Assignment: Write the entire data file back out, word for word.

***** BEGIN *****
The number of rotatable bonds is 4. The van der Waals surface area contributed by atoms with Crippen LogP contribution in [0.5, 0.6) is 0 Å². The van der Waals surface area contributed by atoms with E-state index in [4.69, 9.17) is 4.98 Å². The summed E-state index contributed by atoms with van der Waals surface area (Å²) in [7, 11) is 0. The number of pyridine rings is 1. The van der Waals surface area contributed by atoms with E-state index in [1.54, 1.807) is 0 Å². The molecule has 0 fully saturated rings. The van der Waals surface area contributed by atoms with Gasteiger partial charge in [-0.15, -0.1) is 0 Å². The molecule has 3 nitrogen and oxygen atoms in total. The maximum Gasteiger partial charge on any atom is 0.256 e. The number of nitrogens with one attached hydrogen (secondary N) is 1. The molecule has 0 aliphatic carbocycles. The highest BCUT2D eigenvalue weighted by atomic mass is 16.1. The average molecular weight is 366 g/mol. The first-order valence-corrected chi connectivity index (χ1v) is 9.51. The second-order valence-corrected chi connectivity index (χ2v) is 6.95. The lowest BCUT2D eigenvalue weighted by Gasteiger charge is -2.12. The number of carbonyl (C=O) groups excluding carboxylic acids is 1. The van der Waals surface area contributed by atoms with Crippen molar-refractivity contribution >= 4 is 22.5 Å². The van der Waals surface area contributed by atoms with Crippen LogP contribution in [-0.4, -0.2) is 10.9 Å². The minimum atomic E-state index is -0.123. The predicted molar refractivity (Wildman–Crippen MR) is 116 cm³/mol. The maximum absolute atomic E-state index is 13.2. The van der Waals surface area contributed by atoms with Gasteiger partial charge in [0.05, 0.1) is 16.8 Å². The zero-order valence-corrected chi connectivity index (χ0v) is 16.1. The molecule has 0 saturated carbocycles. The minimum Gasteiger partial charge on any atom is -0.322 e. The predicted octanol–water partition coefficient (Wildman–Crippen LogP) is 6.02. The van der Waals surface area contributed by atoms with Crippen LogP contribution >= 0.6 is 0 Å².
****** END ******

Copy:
The number of rotatable bonds is 4. The van der Waals surface area contributed by atoms with Crippen LogP contribution in [0.5, 0.6) is 0 Å². The van der Waals surface area contributed by atoms with E-state index in [4.69, 9.17) is 4.98 Å². The summed E-state index contributed by atoms with van der Waals surface area (Å²) in [7, 11) is 0. The number of pyridine rings is 1. The van der Waals surface area contributed by atoms with E-state index in [1.54, 1.807) is 0 Å². The molecule has 0 fully saturated rings. The van der Waals surface area contributed by atoms with Gasteiger partial charge in [-0.15, -0.1) is 0 Å². The molecule has 3 nitrogen and oxygen atoms in total. The maximum Gasteiger partial charge on any atom is 0.256 e. The number of nitrogens with one attached hydrogen (secondary N) is 1. The molecule has 0 aliphatic carbocycles. The highest BCUT2D eigenvalue weighted by atomic mass is 16.1. The average molecular weight is 366 g/mol. The first-order valence-corrected chi connectivity index (χ1v) is 9.51. The second-order valence-corrected chi connectivity index (χ2v) is 6.95. The lowest BCUT2D eigenvalue weighted by Gasteiger charge is -2.12. The number of carbonyl (C=O) groups excluding carboxylic acids is 1. The van der Waals surface area contributed by atoms with Crippen molar-refractivity contribution >= 4 is 22.5 Å². The van der Waals surface area contributed by atoms with Crippen LogP contribution in [-0.4, -0.2) is 10.9 Å². The minimum atomic E-state index is -0.123. The predicted molar refractivity (Wildman–Crippen MR) is 116 cm³/mol. The maximum absolute atomic E-state index is 13.2. The van der Waals surface area contributed by atoms with Gasteiger partial charge in [0.05, 0.1) is 16.8 Å². The zero-order valence-corrected chi connectivity index (χ0v) is 16.1. The molecule has 0 saturated carbocycles. The minimum Gasteiger partial charge on any atom is -0.322 e. The predicted octanol–water partition coefficient (Wildman–Crippen LogP) is 6.02. The van der Waals surface area contributed by atoms with Crippen LogP contribution >= 0.6 is 0 Å².